If you choose to play in the social arena, you have to accept that the typical peaks and valleys of business success can suddenly become impossibly steep.
In social media networks, your brand message is whatever meme happens to emerge from the collective activity of this connected market. Marketers have little control — and sometimes, they have no control. At best, all they can do is react by throwing another carefully crafted meme into the social-sphere and hope it picks up some juice and is amplified through the network.
That’s exactly what happened to Peloton in the past week and a half.
On Dec. 9, the HBO Max sequel to “Sex and the City” killed off a major character — Chris Noth’s Mr. Big — by giving him a heart attack after his one thousandth Peloton ride. Apparently, HBO Max gave Peloton no advance warning of this branding back hand.
On Dec. 10, according to Axios, there was a dramatic spike in social interactions talking about Mr. Big’s last ride, peaking near 80 thousand. As you can imagine, the buzz was not good for Peloton’s business.
On Dec. 12, Peloton struck back with its own ad, apparently produced in just 24 hours by Ryan Reynold’s Maximum Effort agency. This turned the tide of the social buzz. Again, according to data from Newswhip and Axios, social media mentions peaked. This time, they were much more positive toward the Peloton brand.
It should be all good — right? Not so fast. On Dec 16, two sexual assault allegations were made against Chris Noth, chronicled in The Hollywood Reporter. Peloton rapidly scrubbed its ad campaign. Again, the social sphere lit up and Peloton was forced back into defensive mode.
Now, you might call all this marketing froth, but that’s the way it is in our hyper-connected world. You just have to dance the dance — be nimble and respond.
But my point is not about the marketing side of this of this brouhaha – which has been covered to death, at least at MediaPost (sorry, pardon the pun.) I’m more interested in what happens to the people who have some real skin in this particular game, whose lives depend on the fortunes of the Peloton brand. Because all this froth does have some very IRL consequences.
Take Peloton’s share price, for one.
The day before the HBO show aired, Peloton’s shares were trading at $45.91. The next day, they tumbled 16%. to $38.51.
And that’s just one chapter in the ongoing story of Peloton’s stock performance, which has been a hyper-compressed roller coaster ride, with the pandemic and a huge amount of social media buzz keeping the foot firmly on the accelerator of stock performance through 2020, but then subsequently dropping like a rock for most of 2021. After peaking as high as $162 a share exactly a year ago, the share price is back down to spitting distance of its pre-pandemic levels.
Obviously, Peloton’s share price is not just dependent on the latest social media meme. There are business fundamentals to consider as well.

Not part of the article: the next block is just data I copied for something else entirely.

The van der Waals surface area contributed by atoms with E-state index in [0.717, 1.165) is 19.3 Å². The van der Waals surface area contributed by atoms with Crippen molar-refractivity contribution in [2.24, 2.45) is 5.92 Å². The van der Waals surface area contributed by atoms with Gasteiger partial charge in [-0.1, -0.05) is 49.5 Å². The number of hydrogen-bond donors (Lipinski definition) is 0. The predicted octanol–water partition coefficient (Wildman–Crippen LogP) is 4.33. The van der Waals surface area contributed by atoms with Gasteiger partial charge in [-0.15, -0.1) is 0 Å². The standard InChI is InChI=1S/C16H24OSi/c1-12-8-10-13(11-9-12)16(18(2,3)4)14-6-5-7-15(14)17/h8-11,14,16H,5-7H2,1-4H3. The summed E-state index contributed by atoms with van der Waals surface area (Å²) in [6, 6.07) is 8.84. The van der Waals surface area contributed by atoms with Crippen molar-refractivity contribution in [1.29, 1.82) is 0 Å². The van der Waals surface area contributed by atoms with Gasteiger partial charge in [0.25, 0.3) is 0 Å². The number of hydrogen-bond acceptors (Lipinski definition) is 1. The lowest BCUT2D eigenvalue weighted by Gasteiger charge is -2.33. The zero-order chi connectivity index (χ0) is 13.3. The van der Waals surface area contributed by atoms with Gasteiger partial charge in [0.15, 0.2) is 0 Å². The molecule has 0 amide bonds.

Still, you have to accept that a more connected meme-market is going to naturally accelerate the speed of business upticks and declines. Peloton signed up for this dance — and when you do that, you have to accept all that comes with it.
In terms of the real-world consequences of betting on the buzz, there are three “insider” groups (not including customers) that will be affected: the management, the shareholders and the employees. The first of these supposedly went into this with their eyes open. The second of these also made a choice. If they did their due diligence before buying the stock, they should have known what to expect. But it’s the last of these — the employees — that I really feel for.
With ultra-compressed business cycles like Peloton has experienced, it’s tough for employees to keep up. On the way up the peak, the company is running ragged trying to scale for hyper-growth. If you check employee review sites like Glassdoor.com, there are tales of creaky recruitment processes not being able to keep up. But at least the ride up is exciting. The ride down is something quite different.
In psychological terms, there is something called the locus of control. These are the things you feel you have at least some degree of control over. And there is an ever-increasing body of evidence that shows that locus of control and employee job satisfaction are strongly correlated. No one likes to be the one constantly waiting for someone else to drop the other shoe. It just ramps up your job stress. Granted, job stress that comes with big promotions and generous options on a rocket ship stock can perhaps be justified. But stress that’s packaged with panicked downsizing and imminent layoffs is not a fun employment package for anyone.
That’s the current case at Peloton. On Nov. 5 it announced an immediate hiring freeze. And while there’s been no official announcement of layoffs that I could find, there have been rumors of such posted to the site thelayoff.com. This is not a fun environment for anyone to function in. Here’s what one post said: “I left Peloton a year ago when I realized it was morphing into the type of company I had no intention of working for.”
We have built a business environment that is highly vulnerable to buzz. And as Peloton has learned, what the buzz giveth, the buzz can also taketh away.